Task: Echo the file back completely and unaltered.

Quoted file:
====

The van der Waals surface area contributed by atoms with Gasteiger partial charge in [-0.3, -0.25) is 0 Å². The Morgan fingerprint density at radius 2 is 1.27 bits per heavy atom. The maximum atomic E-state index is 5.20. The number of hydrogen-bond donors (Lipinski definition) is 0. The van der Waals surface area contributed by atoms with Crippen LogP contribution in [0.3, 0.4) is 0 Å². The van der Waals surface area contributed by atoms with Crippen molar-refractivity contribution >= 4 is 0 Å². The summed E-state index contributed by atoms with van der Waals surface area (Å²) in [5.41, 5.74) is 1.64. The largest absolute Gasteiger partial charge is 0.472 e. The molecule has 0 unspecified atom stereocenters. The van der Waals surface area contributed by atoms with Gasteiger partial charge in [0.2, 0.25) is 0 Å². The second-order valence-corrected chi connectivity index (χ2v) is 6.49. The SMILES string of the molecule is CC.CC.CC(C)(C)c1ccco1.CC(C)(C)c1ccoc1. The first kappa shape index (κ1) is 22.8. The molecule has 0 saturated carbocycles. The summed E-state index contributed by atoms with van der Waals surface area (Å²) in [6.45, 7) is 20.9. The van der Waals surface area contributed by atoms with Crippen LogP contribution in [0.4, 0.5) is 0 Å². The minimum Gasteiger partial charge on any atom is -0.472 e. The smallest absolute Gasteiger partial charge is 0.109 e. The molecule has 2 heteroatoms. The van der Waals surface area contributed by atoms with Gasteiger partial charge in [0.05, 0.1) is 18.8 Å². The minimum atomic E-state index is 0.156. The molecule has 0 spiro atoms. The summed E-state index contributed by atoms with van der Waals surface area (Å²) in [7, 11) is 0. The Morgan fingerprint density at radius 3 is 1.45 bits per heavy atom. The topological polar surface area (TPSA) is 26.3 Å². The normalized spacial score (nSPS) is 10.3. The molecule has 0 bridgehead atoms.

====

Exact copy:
The van der Waals surface area contributed by atoms with Gasteiger partial charge in [-0.3, -0.25) is 0 Å². The Morgan fingerprint density at radius 2 is 1.27 bits per heavy atom. The maximum atomic E-state index is 5.20. The number of hydrogen-bond donors (Lipinski definition) is 0. The van der Waals surface area contributed by atoms with Crippen LogP contribution in [0.3, 0.4) is 0 Å². The van der Waals surface area contributed by atoms with Crippen molar-refractivity contribution >= 4 is 0 Å². The summed E-state index contributed by atoms with van der Waals surface area (Å²) in [5.41, 5.74) is 1.64. The largest absolute Gasteiger partial charge is 0.472 e. The molecule has 0 unspecified atom stereocenters. The van der Waals surface area contributed by atoms with Gasteiger partial charge in [0.2, 0.25) is 0 Å². The second-order valence-corrected chi connectivity index (χ2v) is 6.49. The SMILES string of the molecule is CC.CC.CC(C)(C)c1ccco1.CC(C)(C)c1ccoc1. The first kappa shape index (κ1) is 22.8. The molecule has 0 saturated carbocycles. The summed E-state index contributed by atoms with van der Waals surface area (Å²) in [6.45, 7) is 20.9. The van der Waals surface area contributed by atoms with Crippen LogP contribution in [0.4, 0.5) is 0 Å². The minimum Gasteiger partial charge on any atom is -0.472 e. The smallest absolute Gasteiger partial charge is 0.109 e. The molecule has 2 heteroatoms. The van der Waals surface area contributed by atoms with Gasteiger partial charge in [0.05, 0.1) is 18.8 Å². The minimum atomic E-state index is 0.156. The molecule has 0 spiro atoms. The summed E-state index contributed by atoms with van der Waals surface area (Å²) in [7, 11) is 0. The Morgan fingerprint density at radius 3 is 1.45 bits per heavy atom. The topological polar surface area (TPSA) is 26.3 Å². The normalized spacial score (nSPS) is 10.3. The molecule has 0 bridgehead atoms.